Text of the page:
Though Bangladesh has made tremendous progress in several indicators of the Human Development Index, the country is lagging in some core indicators of that index
According to UNDP, Human development – or the human development approach - is about improving the quality of human life, rather than simply fattening the economy with impressive numbers. It is an approach that is focused on people and their opportunities and choices.
UNDP has been publishing the Human Development Report since 1990. The indicators that UNDP oversees to rank the countries are: a) health, b) education, c) income/composition of resources, d) inequality, e) gender, f) poverty, g) work, employment and vulnerability, h) human security, i) trade and financial flows, j) mobility and communications, k) environment sustainability, l) demography and m) social vulnerability.
The UNDP has recently published its Human Development Report 2020. According to the report, Bangladesh ranked 133rd out of 189 countries around the world in the Human Development Index. The current position of Bangladesh is commendable if we see the position of Bangladesh ten years back. The position of Bangladesh was 140th in the Human Development Index 2010. Bangladesh gradually advanced over the ten years by 7 tiers.
In the South Asian region, Bangladesh is in the fifth position in HDI. Among the South Asian countries, Sri Lanka ranked 72nd and held the first position, Maldives ranked 95th and held the second position. The third and fourth position is held by Bhutan (129th) and India (131st). Then Bangladesh comes in the fifth position with the rank of 133rd. Nepal, Pakistan and Afghanistan are lagging with the rank of 142nd, 154th and 169th.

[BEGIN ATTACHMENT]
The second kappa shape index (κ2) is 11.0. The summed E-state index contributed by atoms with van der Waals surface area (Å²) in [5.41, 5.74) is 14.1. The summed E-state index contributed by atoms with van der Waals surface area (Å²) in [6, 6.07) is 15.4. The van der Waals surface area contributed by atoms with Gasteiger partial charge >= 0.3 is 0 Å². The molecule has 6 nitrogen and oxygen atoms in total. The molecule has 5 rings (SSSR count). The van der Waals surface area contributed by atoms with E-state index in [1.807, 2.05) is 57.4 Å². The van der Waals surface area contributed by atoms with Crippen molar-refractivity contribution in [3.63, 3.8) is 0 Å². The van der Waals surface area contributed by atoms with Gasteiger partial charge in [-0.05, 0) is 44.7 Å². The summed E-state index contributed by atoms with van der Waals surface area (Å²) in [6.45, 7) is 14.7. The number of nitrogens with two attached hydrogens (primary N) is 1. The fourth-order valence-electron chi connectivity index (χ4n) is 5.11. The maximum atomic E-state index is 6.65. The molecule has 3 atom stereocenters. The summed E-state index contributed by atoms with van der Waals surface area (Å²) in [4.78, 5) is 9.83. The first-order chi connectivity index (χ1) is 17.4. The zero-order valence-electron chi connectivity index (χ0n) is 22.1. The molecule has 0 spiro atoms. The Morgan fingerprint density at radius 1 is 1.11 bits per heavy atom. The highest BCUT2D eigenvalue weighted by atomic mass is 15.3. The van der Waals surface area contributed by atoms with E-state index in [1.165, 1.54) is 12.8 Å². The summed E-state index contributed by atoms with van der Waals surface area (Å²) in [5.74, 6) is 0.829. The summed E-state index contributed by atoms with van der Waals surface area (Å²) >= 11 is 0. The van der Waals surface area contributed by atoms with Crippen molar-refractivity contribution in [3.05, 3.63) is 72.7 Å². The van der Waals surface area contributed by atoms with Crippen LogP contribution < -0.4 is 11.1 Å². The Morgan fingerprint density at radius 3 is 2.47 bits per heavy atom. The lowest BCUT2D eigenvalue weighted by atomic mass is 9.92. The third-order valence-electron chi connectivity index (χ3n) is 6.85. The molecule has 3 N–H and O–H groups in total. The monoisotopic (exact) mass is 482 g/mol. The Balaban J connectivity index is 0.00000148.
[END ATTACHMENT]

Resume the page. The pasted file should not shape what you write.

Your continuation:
The HDI value of Bangladesh improved over the past few years. In 2015, the HDI value of Bangladesh was 0.592 and, currently, in 2020, the value stands at 0.632. The gradual increment in the value indicates the gradual improvement of Bangladesh in several indicators of HDI.
According to the Bangladesh Economic Review, the estimated incidence of poverty rate was 20.5 percent in 2019, which was 40 percent in 2005. The infant mortality rate (per 1000 live births) reduced to 21 in 2019 from that of 31 in 2013. Maternal mortality ratio (per 1000 live births) is also lessened to 1.65 in 2019 from that of 1.97 in 2013. The literacy rate of population (+7yrs) increased to 74.4 percent from that of 57.2 percent in 2011. The per capita national income has also increased to $2,064 from that of $703 in 2009.
Though Bangladesh has made tremendous progress in several indicators of the Human Development Index, the country is lagging in some core indicators of that index. Some of the indicators in which Bangladesh is lagging behind the neighbouring countries include- government's expenditure on health and education, FDI inflows, the unemployment rate of youth and skilled labour force.